Purple, lilac and mauve quartz is called amethyst. The highest quality is transparent. Amethyst is an affordable purple gemstone. Its chemical make-up is SiO2 (Silicon Dioxide). With such a simple composition the cause for its coloration has been debated greatly by scientists. Recently its purple color has been attributed to the presence of manganese in quartz and the intensity of the color has been determined to be affected by the amount of iron present. An interesting property of amethyst which also affects its coloration isits response to heat. If heated to temperatures as low as 250 degrees Fahrenheit the crystals will turn to a yellowish brown colored citrine. This phenomenon is why often Citrine is referred to as "burnt amethyst."

FEBRUARY Birthstone:

Amethyst (Birthstone)

.This member of the quartz family is the birthstone for the month of February and is designated for the first wedding anniversary. Amethyst symbolizes sincerity and security. It was believed by ancient Greeks and Romans to ward off intoxicating powers of Bacchus, the god of wine, grew angry at mortals. He vowed the next mortal that crossed his path would be eaten by tigers. at that time, a beautiful young maiden named Amethyst was on her way to worship the goddess Diana. Diana, knowing of Bacchus's vow, turned Amethyst into a pillar of colorless quartz to protect her from the tigers. Bacchus, witnessing the miracle, repented and poured wine over Amethyst, staining her purple. This connection with Bacchus led to the belief that drinking wine from an amethyst cup would prevent drunkenness.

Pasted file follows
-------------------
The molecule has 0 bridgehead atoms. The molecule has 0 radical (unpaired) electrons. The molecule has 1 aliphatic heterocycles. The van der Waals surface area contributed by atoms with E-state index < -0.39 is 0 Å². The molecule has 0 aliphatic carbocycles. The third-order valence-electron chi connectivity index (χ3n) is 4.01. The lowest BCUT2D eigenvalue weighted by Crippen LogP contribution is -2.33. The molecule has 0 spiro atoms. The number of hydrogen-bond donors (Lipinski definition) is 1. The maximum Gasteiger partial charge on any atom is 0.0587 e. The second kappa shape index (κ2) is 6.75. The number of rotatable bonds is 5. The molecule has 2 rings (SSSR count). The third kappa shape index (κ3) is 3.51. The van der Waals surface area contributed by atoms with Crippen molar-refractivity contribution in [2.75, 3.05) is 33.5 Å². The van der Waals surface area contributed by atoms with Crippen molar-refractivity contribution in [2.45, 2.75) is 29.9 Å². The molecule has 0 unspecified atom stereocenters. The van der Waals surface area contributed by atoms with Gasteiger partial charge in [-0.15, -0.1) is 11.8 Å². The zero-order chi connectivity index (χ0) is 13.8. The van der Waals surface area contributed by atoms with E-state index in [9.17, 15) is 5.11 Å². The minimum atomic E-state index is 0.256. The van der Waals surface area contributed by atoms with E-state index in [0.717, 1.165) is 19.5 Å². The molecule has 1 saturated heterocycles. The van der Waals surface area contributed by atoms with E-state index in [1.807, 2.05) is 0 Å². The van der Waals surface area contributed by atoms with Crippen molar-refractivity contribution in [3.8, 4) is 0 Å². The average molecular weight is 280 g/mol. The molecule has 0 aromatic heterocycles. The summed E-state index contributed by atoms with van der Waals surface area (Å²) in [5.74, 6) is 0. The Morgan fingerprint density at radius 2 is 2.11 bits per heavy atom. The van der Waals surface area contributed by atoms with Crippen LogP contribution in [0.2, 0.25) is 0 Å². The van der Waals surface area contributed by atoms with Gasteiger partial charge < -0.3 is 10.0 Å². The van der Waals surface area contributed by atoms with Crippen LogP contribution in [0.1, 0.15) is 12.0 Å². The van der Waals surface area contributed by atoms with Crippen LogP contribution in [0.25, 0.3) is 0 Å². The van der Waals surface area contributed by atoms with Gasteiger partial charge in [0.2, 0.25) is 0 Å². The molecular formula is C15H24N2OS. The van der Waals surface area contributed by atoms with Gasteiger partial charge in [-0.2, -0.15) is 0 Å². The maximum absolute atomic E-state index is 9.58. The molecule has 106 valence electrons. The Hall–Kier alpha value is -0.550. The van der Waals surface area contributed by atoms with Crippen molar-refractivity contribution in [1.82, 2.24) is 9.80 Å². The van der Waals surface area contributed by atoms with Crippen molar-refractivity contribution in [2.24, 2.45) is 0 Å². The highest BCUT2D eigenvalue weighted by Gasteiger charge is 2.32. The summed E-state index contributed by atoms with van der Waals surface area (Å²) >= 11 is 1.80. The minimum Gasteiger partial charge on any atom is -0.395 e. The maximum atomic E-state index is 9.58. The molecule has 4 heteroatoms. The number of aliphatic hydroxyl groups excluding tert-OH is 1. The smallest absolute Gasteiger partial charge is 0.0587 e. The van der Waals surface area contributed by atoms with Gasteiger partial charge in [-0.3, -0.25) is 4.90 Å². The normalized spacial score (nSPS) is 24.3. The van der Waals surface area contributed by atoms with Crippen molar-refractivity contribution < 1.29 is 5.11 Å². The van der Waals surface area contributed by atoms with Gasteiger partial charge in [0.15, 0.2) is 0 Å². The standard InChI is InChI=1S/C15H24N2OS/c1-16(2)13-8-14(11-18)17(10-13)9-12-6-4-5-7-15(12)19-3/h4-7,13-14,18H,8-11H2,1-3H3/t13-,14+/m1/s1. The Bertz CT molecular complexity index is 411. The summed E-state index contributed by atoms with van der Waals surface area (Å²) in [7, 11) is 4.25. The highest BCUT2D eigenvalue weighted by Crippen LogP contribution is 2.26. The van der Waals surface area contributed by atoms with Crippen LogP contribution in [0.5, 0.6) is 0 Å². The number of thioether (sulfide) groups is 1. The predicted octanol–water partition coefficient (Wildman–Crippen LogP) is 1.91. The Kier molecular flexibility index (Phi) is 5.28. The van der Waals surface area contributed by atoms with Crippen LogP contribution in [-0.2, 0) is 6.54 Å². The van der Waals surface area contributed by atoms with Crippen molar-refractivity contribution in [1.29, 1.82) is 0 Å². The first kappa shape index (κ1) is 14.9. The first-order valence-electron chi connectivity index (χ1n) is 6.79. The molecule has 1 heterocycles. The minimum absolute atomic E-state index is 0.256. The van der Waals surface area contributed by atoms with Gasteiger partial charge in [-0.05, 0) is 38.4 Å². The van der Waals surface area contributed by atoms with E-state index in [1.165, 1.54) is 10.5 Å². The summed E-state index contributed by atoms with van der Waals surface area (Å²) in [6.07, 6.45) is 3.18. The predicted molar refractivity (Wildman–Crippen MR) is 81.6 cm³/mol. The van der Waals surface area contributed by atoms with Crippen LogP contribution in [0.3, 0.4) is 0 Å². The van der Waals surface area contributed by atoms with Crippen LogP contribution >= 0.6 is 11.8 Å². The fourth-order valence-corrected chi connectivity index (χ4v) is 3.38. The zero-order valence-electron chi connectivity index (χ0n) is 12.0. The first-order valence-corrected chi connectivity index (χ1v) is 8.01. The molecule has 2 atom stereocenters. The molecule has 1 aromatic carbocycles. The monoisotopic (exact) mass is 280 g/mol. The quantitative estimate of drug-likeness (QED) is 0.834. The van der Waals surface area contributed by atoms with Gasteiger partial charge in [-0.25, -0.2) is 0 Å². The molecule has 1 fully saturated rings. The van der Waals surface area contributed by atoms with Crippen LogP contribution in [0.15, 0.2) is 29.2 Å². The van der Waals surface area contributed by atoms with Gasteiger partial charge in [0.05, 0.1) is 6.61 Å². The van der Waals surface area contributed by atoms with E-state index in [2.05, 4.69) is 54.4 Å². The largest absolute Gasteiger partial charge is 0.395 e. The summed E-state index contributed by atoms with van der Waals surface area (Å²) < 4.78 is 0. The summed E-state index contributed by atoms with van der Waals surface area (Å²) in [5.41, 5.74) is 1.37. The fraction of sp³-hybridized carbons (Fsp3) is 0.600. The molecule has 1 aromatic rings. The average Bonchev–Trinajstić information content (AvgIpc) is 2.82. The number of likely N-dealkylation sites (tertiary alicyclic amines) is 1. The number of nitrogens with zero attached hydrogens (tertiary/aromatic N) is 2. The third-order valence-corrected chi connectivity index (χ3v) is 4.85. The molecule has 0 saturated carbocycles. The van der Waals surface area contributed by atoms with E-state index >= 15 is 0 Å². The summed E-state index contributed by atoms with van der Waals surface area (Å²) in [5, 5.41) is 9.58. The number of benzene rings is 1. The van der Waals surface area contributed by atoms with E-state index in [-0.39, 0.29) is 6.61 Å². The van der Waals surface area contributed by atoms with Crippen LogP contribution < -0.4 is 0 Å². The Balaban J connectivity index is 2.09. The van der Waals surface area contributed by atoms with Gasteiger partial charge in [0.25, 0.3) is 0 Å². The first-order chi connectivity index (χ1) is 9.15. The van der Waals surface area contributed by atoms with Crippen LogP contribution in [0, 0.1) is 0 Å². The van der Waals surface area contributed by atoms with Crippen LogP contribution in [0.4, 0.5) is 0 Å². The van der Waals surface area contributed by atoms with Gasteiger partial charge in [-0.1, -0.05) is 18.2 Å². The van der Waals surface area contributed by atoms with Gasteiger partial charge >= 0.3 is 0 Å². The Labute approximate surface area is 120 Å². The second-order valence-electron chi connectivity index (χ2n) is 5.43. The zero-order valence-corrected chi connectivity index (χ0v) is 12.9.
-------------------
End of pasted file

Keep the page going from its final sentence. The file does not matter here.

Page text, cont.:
Amethyst (Birthstone)

Also considered an aid to the brave, Amethyst was believed to protect soldiers in battle, control evil thoughts, help hunters capture wild beasts and make it's owner shrewd in business matters. It is said to have a sobering effect, keeping the wearer clear-headed and quick witted as well as symbolizing peace, protection and tranquility; and some say it prevents baldness and improves complexion, as well as protection from treason and deceit. Amethyst purple tones range from deep, dark violet, to the less coveted pale lavender. The gem's rich color is associated with royalty and nobility. Amethyst is said to have been Catherine the Great's favorite gemstone and dark-hued stones are found in today's British Crown Jewels. It is important to keep amethysts away from the sun, as heat strips the gem of color and causes it to turn yellow. Evidence points to the use of amethyst by Egyptian nobility beginning around 3,000 BC.